What Can An Ultrasound Technician Expect To Earn?
An Ultrasound Technician performs a vital, varied and interesting role in the modern day medical diagnosis and treatment of a wide variety of conditions. An ultrasound scan can provide life-saving information in the diagnosis of a variety of conditions including liver, heart, reproductive and kidney problems, it can even be used to break down kidney stones in the body and determine potential stroke victims by accurately measuring the flow of blood to the brain.
Although most well known as the means by which an unborn baby is viewed on a monitor, the scope and significance of Ultrasound in medical practice provides an opportunity for a lucrative and rewarding career. Typically the salary range for a qualified Ultrasound Technician is between $56,470 and $80,292. The expected salary for a practicing technician is $65,000 to $67,500 on average.
In order to qualify for a post in the medical field, a health related degree supplemented by registration with ARDMS, the American Registry of Diagnostic Medical Sonographers, is essential. Completion of a specialist Ultrasound Technology program is also helpful as is a Radiologic Technologist license.
Scans are performed with a highly sensitive probe. After the skin is cleansed and lubricating jelly is applied, a hand-held device is placed on the skin which emits sound waves above 20,000Hz, these bounce back in specific time frames known as echoes. These time frames can be used to calculate the depth to which the sound has traveled and can be processed by a computer to supply an image on screen providing shape and density.
Although the sound cannot be heard or felt by humans, dogs and cats can hear ultrasound, bats use it for navigation and also hunting. It is as efficient in science as it is in nature, to the extent where three dimensional images can be produced by powerful software programs. This allows for the swift and efficient diagnosis of any abnormalities in organs or a bonding and informative color picture of an unborn baby in the womb. Assessment of tumors in breasts and testes is another crucial use of this technology which can also be used internally in the vagina or rectum for clearer images to aid diagnoses. In the case of moving objects such as blood vessels, the signals, or echoes have a variation known as the Doppler Effect which is a very useful tool for checking the speed of the flow for abnormalities.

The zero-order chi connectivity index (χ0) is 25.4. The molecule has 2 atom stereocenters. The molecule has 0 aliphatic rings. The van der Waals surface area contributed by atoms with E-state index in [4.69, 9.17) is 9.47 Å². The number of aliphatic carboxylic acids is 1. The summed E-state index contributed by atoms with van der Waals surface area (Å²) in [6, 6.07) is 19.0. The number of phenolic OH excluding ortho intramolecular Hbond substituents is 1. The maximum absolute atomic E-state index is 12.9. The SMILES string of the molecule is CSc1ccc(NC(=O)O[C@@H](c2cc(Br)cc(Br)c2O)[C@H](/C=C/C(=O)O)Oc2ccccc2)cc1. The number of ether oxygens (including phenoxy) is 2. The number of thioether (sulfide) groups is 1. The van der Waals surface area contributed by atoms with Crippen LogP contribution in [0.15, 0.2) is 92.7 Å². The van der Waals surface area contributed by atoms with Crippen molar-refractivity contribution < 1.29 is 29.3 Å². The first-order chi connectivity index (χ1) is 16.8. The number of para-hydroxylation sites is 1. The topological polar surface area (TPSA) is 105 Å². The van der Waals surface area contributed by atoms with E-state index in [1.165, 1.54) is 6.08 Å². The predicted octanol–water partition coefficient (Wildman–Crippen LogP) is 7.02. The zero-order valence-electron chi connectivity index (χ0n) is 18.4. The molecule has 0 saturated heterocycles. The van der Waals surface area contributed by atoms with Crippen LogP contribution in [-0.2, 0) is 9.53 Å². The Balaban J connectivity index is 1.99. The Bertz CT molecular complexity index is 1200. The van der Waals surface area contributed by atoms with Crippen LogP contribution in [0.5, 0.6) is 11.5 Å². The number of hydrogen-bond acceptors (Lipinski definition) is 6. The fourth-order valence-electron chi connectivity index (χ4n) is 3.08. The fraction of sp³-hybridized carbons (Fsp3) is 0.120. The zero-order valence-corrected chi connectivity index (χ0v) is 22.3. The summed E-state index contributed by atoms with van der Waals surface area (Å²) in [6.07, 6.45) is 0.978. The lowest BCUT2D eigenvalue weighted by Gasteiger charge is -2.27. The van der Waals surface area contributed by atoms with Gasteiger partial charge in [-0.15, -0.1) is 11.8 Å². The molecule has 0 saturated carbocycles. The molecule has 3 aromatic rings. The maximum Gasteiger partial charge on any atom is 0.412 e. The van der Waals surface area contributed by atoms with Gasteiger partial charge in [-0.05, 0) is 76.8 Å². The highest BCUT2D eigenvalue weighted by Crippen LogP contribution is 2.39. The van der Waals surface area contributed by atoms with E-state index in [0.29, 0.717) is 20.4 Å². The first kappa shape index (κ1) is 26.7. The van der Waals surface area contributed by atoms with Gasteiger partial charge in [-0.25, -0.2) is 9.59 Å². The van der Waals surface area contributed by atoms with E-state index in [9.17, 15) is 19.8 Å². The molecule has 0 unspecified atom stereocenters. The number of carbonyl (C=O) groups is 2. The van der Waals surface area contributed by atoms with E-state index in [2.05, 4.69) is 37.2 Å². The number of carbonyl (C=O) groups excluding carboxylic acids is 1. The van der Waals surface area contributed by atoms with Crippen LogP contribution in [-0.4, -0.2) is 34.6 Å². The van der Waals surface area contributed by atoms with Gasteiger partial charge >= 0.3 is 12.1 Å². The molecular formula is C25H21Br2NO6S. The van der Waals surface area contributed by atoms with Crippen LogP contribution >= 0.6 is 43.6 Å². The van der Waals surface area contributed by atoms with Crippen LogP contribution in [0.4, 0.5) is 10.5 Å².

As a mostly external procedure, assessments and diagnoses can be made from scans without causing any damage to cells as in the case of X-rays. Additionally, the person performing the scan can be present throughout and also a family member or friend.
Although the scan is the at the core of the role, training in a variety of subjects is often mandatory in order to keep skills up to date and ensure that the equipment is safely operated at maximum efficiency. The computer linked to the probe does most of the work but calculations and analyses still need to be derived from the information and any suspicious masses must be specifically measured and subsequently added to carefully selected visuals which must be assessed for suitability before being sent up for viewing by a Consultant. The ability to spot the difference needs to be reinforced by physiology and anatomy knowledge and a grounding in medical physics plays an important part in understanding the instrumentation aspect of the role.
For a person who considers themselves patient and friendly as well as intelligent, confident and curious this is a lucrative, respectable and rewarding career option.